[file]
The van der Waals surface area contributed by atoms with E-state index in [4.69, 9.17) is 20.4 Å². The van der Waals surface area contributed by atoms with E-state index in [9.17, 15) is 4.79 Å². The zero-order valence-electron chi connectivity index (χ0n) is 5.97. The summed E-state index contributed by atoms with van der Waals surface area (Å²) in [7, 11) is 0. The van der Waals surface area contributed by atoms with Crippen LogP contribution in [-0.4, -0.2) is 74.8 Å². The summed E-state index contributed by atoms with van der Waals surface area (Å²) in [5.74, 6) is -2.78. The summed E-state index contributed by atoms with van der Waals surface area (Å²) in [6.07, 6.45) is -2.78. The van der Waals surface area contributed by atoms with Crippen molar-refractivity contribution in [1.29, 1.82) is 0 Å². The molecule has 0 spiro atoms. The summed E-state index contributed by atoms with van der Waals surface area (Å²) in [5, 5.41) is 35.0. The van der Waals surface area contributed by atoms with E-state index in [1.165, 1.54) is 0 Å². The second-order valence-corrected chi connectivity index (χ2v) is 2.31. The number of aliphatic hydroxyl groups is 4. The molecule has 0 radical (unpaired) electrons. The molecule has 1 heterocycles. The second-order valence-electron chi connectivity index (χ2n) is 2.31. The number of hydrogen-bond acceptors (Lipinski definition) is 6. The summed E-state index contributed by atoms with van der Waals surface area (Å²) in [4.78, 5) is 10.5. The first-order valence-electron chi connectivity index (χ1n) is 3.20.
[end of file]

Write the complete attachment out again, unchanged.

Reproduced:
The van der Waals surface area contributed by atoms with E-state index in [4.69, 9.17) is 20.4 Å². The van der Waals surface area contributed by atoms with E-state index in [9.17, 15) is 4.79 Å². The zero-order valence-electron chi connectivity index (χ0n) is 5.97. The summed E-state index contributed by atoms with van der Waals surface area (Å²) in [7, 11) is 0. The van der Waals surface area contributed by atoms with Crippen LogP contribution in [-0.4, -0.2) is 74.8 Å². The summed E-state index contributed by atoms with van der Waals surface area (Å²) in [5.74, 6) is -2.78. The summed E-state index contributed by atoms with van der Waals surface area (Å²) in [6.07, 6.45) is -2.78. The van der Waals surface area contributed by atoms with Crippen molar-refractivity contribution in [1.29, 1.82) is 0 Å². The molecule has 0 spiro atoms. The summed E-state index contributed by atoms with van der Waals surface area (Å²) in [5, 5.41) is 35.0. The van der Waals surface area contributed by atoms with E-state index in [1.165, 1.54) is 0 Å². The second-order valence-corrected chi connectivity index (χ2v) is 2.31. The number of aliphatic hydroxyl groups is 4. The molecule has 0 radical (unpaired) electrons. The molecule has 1 heterocycles. The second-order valence-electron chi connectivity index (χ2n) is 2.31. The number of hydrogen-bond acceptors (Lipinski definition) is 6. The summed E-state index contributed by atoms with van der Waals surface area (Å²) in [4.78, 5) is 10.5. The first-order valence-electron chi connectivity index (χ1n) is 3.20.